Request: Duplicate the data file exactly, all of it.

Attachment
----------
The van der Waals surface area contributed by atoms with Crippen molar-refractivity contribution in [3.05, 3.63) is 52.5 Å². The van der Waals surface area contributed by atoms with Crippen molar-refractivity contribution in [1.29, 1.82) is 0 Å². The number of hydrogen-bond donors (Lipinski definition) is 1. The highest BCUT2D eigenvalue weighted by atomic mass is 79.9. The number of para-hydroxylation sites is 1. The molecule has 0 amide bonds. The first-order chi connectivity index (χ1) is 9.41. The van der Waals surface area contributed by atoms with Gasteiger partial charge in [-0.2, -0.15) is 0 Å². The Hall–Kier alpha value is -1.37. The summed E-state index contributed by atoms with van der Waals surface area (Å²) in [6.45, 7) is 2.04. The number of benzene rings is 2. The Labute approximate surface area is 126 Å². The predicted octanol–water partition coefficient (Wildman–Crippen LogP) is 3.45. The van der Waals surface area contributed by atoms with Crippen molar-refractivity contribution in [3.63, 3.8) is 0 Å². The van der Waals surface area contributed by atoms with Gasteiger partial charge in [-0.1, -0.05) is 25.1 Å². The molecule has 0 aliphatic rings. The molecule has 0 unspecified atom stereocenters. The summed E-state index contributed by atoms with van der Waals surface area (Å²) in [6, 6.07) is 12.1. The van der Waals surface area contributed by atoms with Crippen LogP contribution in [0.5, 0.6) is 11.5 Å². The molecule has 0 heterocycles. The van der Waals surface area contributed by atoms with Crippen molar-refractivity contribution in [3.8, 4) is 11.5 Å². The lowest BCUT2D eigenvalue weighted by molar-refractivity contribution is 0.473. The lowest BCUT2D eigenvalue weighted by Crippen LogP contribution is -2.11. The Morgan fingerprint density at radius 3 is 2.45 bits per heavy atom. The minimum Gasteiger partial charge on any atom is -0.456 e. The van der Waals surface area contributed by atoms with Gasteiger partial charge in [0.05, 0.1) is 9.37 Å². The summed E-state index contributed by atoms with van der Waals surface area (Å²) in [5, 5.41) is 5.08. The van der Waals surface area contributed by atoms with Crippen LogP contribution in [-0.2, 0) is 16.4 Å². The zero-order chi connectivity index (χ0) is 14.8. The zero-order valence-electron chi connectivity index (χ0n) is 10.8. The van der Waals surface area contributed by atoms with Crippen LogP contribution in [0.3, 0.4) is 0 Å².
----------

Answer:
The van der Waals surface area contributed by atoms with Crippen molar-refractivity contribution in [3.05, 3.63) is 52.5 Å². The van der Waals surface area contributed by atoms with Crippen molar-refractivity contribution in [1.29, 1.82) is 0 Å². The number of hydrogen-bond donors (Lipinski definition) is 1. The highest BCUT2D eigenvalue weighted by atomic mass is 79.9. The number of para-hydroxylation sites is 1. The molecule has 0 amide bonds. The first-order chi connectivity index (χ1) is 9.41. The van der Waals surface area contributed by atoms with Gasteiger partial charge in [-0.2, -0.15) is 0 Å². The Hall–Kier alpha value is -1.37. The summed E-state index contributed by atoms with van der Waals surface area (Å²) in [6.45, 7) is 2.04. The number of benzene rings is 2. The Labute approximate surface area is 126 Å². The predicted octanol–water partition coefficient (Wildman–Crippen LogP) is 3.45. The van der Waals surface area contributed by atoms with Crippen molar-refractivity contribution in [3.63, 3.8) is 0 Å². The van der Waals surface area contributed by atoms with Gasteiger partial charge in [-0.1, -0.05) is 25.1 Å². The molecule has 0 aliphatic rings. The molecule has 0 unspecified atom stereocenters. The summed E-state index contributed by atoms with van der Waals surface area (Å²) in [6, 6.07) is 12.1. The van der Waals surface area contributed by atoms with Crippen LogP contribution in [0.5, 0.6) is 11.5 Å². The molecule has 0 heterocycles. The van der Waals surface area contributed by atoms with Crippen molar-refractivity contribution in [3.8, 4) is 11.5 Å². The lowest BCUT2D eigenvalue weighted by molar-refractivity contribution is 0.473. The lowest BCUT2D eigenvalue weighted by Crippen LogP contribution is -2.11. The Morgan fingerprint density at radius 3 is 2.45 bits per heavy atom. The minimum Gasteiger partial charge on any atom is -0.456 e. The van der Waals surface area contributed by atoms with Gasteiger partial charge in [0.05, 0.1) is 9.37 Å². The summed E-state index contributed by atoms with van der Waals surface area (Å²) in [5, 5.41) is 5.08. The van der Waals surface area contributed by atoms with Crippen LogP contribution in [-0.2, 0) is 16.4 Å². The zero-order chi connectivity index (χ0) is 14.8. The zero-order valence-electron chi connectivity index (χ0n) is 10.8. The van der Waals surface area contributed by atoms with Crippen LogP contribution in [0.3, 0.4) is 0 Å².